During the months of April and May 2005, indoor air quality walkthroughs were conducted at each elementary and middle school in Burlington. During each walkthrough the entire school building was inspected and areas of concern were documented. The rooms were evaluated based on the following: dust, clutter, non-school furniture, odors, heating/ventilation/air conditioning (HVAC), dampness/leaks, flooring, cleaning needed, cleaning products, and safety concerns. A concern in all the schools was the HVAC system, with results indicating blocked ventilation, fluctuating temperatures, and odors. Another major concern for these schools was the need for additional custodial help- many schools were dusty and cluttered. One challenge addressed was the time needed to conduct the walkthroughs.
Training is another key component to developing an environmental health program. The Department of Health along with its Envision partners, the American Lung Association of Vermont, Association of Vermont Recyclers and Inform, Inc. participated in supervisory union-wide trainings in January and August 2005. The half day trainings for the Supervisory Unions focused on providing tools, resources and education on how to raise awareness about environmental health. Participants were given the opportunity to put into action the skills they had learning by participating in a school walkthrough.
II. School Eligibility for the Certificate of Achievement for Environmental Health in Schools
In May the advisory panel members, as well as a representative from EPA Region 1, attended the Governor’s Award Ceremony honoring 5 schools for earning their environmental health certificates and 10 schools for recertifying or continuing efforts beyond adoption of the plan and policy.
The schools that received first year certificates for 2005 are:
- North Country Union High School, Newport
- North Country Union Junior High School, Newport
- Waitsfield School, Waitsfield
- Moretown School, Moretown
- Danville School, Danville
The schools that recertified and received certificates for 2005 are:
Discussion of challenges and new approaches to the Envision program during 2005
Vacancy of Envision Program Coordinator: The program coordinator position was vacant for five months, from April 2005-August 2005. This resulted in, among other things, a loss of the specific tracking of indoor air quality problems identified in schools during this report period.
Change in approach: The new coordinator hired in August 2005 utilized a broader scale approach to the Envision program for the duration of his oversight. The focus moved away from specific, detailed work in schools, to a broad, statewide approach. This systemic approach sought to achieve components of the Certificate of Achievement award as a whole, rather than school by school. Therefore, the program looked to partner with other agencies in developing potential legislation; for example, the adoption of a statewide anti-idling policy in schools or working with the Department of Education to adopt the use of green cleaners throughout the state. This policy was discussed at several partnership meetings with the idea of enhancing the implementation of environmental health school policies, while potentially moving to a larger number of schools to certification in the future. Although this approach could be a very cost effective means of reaching Act 125 certification goals, it could also lead to less schools being certified on an annual basis in the 2006 and 2007 calendar years.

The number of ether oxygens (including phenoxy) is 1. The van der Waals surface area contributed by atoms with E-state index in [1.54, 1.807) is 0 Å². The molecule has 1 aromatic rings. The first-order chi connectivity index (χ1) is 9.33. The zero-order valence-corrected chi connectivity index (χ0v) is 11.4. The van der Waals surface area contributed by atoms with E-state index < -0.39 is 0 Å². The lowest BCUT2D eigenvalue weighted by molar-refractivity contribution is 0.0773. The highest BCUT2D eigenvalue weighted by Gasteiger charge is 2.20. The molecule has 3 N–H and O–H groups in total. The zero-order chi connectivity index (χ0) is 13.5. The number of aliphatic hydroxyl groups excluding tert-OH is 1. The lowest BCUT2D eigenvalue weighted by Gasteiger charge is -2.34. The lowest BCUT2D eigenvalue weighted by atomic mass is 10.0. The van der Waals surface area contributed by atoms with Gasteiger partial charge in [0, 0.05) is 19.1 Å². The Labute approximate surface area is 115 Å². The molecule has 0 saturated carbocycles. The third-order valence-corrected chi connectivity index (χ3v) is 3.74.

Act 125 Advisory Panel Meeting
The Act 125 Advisory Panel met January 10, 2005. Advisory panel members were given the opportunity to meet a school grantee and discuss his experiences as part of the Envision program. Lyall Smith, school physical plant manager, described ways in which the Envision grant received by BFA Fairfax enabled the school to make significant improvements. He observed that seemingly small changes in habits of behavior had made meaningful differences. Lyall described how the small Envision grant had enabled them to make large improvements. BFA hired a skilled consultant, who helped them to create an unprecedented equipment inventory and establish priorities. A cleaning and inspection schedule for air handling and heating systems is now in place, borrowed CO2 monitors are in use and teachers are more aware of indoor air issues. He felt that environmental issues have an increased visibility with the school board as a result of the involvement with Envision. Overall, the school feels that problems are not ignored, as they may have been previously.
Discussion of the Vermont Envision Partnership
The Vermont Envision Partnership (VEP), originally formed in August 2004, is a diverse coalition of organizations seeking to assist Vermont schools in creating good indoor air quality for optimal student performance. Together the coalition has operated as an active working group to compliment the advisory role of the Envision Advisory Panel. VEP’s mission, as distinct from the Act 125 Advisory Panel, is to assist the Vermont Department of Health implement the goals of the Envision program-Vermont’s Healthy Schools program under Vermont’s Act 125. During the initial phase (year 1), VEP’s first priority was to educate and assist schools in their move to environmentally preferable cleaning products. In response to the unanticipated vacancy of the Envision coordinator, VEP increased capacity and addressed the broader goals of Envision. This work has continued and includes subgroups which address technical assistance, marketing, funding and evaluation. The working group continues to grow, with initial partners including:
- Vermont Department of Environmental Conservation
- Vermont Department of Buildings and General Services
- Vermont Department of Education
- Vermont School Boards Insurance Trust
- Association of Vermont Recyclers
- INFORM, Inc
- American Lung Association of Vermont
- High Performance Schools/10% Challenge
- NE Inhalant Abuse Prevention Coalition
- Shelburne Farms
- VSA-School Energy Management Program
- Efficiency Vermont
Highlighted accomplishments of VEP’s work, in 2005, included the following:
- Provided cleaning product audits along with detailed reports and recommendations to 19 schools
- Gave trainings and presentations to two supervisory unions as noted previously in report.
- Created the “Healthy Schools: A Purchaser’s and User’s Guide to Safe and Healthy Custodial Cleaning Chemicals”, a how-to manual for schools wanting to “go green”.
- Mailed these Guides to over 500 public and private Vermont schools.
- Gave the keynote presentation on Environmentally Preferable cleaners at annual School Custodian’s and Maintenance Association conference, June 2005.
- Hosted an outreach table promoting Green Cleaners and State Purchasing Contracts at annual School Custodian’s and Maintenance Association conference in June 2005.